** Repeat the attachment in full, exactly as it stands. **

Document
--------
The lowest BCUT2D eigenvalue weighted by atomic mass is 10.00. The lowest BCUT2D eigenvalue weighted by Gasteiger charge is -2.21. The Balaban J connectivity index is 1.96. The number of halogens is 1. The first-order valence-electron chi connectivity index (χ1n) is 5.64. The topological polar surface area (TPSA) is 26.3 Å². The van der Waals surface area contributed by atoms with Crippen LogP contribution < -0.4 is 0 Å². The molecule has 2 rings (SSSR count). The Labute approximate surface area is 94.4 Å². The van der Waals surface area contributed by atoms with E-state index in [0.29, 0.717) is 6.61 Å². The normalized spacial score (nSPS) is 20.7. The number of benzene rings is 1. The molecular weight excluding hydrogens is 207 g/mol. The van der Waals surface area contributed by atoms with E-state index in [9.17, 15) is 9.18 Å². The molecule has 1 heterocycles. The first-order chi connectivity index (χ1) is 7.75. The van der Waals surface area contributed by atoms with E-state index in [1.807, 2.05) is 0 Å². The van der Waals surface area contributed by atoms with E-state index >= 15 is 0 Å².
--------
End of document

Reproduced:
The lowest BCUT2D eigenvalue weighted by atomic mass is 10.00. The lowest BCUT2D eigenvalue weighted by Gasteiger charge is -2.21. The Balaban J connectivity index is 1.96. The number of halogens is 1. The first-order valence-electron chi connectivity index (χ1n) is 5.64. The topological polar surface area (TPSA) is 26.3 Å². The van der Waals surface area contributed by atoms with Crippen LogP contribution < -0.4 is 0 Å². The molecule has 2 rings (SSSR count). The Labute approximate surface area is 94.4 Å². The van der Waals surface area contributed by atoms with E-state index in [0.29, 0.717) is 6.61 Å². The normalized spacial score (nSPS) is 20.7. The number of benzene rings is 1. The molecular weight excluding hydrogens is 207 g/mol. The van der Waals surface area contributed by atoms with E-state index in [9.17, 15) is 9.18 Å². The molecule has 1 heterocycles. The first-order chi connectivity index (χ1) is 7.75. The van der Waals surface area contributed by atoms with E-state index in [1.807, 2.05) is 0 Å². The van der Waals surface area contributed by atoms with E-state index >= 15 is 0 Å².